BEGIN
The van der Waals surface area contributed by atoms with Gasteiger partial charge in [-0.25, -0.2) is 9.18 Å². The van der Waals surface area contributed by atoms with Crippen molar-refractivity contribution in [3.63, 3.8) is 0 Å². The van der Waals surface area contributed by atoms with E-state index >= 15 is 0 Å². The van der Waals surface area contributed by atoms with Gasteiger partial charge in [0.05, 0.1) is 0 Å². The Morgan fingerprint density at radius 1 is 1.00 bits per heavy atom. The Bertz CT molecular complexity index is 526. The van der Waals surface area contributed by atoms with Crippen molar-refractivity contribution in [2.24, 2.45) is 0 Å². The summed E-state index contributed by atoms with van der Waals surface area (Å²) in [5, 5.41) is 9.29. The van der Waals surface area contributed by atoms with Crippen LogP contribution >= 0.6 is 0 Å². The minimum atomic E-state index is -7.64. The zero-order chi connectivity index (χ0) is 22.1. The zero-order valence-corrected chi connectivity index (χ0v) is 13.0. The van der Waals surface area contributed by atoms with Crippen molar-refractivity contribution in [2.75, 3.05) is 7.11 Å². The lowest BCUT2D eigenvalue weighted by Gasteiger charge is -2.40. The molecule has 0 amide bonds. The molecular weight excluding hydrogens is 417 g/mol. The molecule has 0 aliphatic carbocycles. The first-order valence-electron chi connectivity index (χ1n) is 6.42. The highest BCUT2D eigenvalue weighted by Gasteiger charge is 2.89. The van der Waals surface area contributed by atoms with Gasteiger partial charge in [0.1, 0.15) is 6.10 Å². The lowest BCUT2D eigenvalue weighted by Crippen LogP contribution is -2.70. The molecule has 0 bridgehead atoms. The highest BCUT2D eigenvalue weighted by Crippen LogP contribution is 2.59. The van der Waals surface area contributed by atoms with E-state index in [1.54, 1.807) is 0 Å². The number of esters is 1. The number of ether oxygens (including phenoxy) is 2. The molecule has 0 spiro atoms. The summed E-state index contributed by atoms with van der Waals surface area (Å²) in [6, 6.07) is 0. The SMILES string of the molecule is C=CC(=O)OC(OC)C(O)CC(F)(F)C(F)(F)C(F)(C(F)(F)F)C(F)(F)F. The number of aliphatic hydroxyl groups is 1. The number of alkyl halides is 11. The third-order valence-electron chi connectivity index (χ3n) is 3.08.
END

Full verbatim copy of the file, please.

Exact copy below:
The van der Waals surface area contributed by atoms with Gasteiger partial charge in [-0.25, -0.2) is 9.18 Å². The van der Waals surface area contributed by atoms with Crippen molar-refractivity contribution in [3.63, 3.8) is 0 Å². The van der Waals surface area contributed by atoms with E-state index >= 15 is 0 Å². The van der Waals surface area contributed by atoms with Gasteiger partial charge in [0.05, 0.1) is 0 Å². The Morgan fingerprint density at radius 1 is 1.00 bits per heavy atom. The Bertz CT molecular complexity index is 526. The van der Waals surface area contributed by atoms with Crippen molar-refractivity contribution in [2.24, 2.45) is 0 Å². The summed E-state index contributed by atoms with van der Waals surface area (Å²) in [5, 5.41) is 9.29. The van der Waals surface area contributed by atoms with Crippen LogP contribution >= 0.6 is 0 Å². The minimum atomic E-state index is -7.64. The zero-order chi connectivity index (χ0) is 22.1. The zero-order valence-corrected chi connectivity index (χ0v) is 13.0. The van der Waals surface area contributed by atoms with Crippen molar-refractivity contribution in [2.75, 3.05) is 7.11 Å². The lowest BCUT2D eigenvalue weighted by Gasteiger charge is -2.40. The molecule has 0 amide bonds. The molecular weight excluding hydrogens is 417 g/mol. The molecule has 0 aliphatic carbocycles. The first-order valence-electron chi connectivity index (χ1n) is 6.42. The highest BCUT2D eigenvalue weighted by Gasteiger charge is 2.89. The van der Waals surface area contributed by atoms with Gasteiger partial charge in [0.1, 0.15) is 6.10 Å². The lowest BCUT2D eigenvalue weighted by Crippen LogP contribution is -2.70. The molecule has 0 bridgehead atoms. The highest BCUT2D eigenvalue weighted by Crippen LogP contribution is 2.59. The van der Waals surface area contributed by atoms with E-state index in [1.54, 1.807) is 0 Å². The number of esters is 1. The number of ether oxygens (including phenoxy) is 2. The molecule has 0 spiro atoms. The summed E-state index contributed by atoms with van der Waals surface area (Å²) in [6, 6.07) is 0. The SMILES string of the molecule is C=CC(=O)OC(OC)C(O)CC(F)(F)C(F)(F)C(F)(C(F)(F)F)C(F)(F)F. The number of aliphatic hydroxyl groups is 1. The number of alkyl halides is 11. The third-order valence-electron chi connectivity index (χ3n) is 3.08.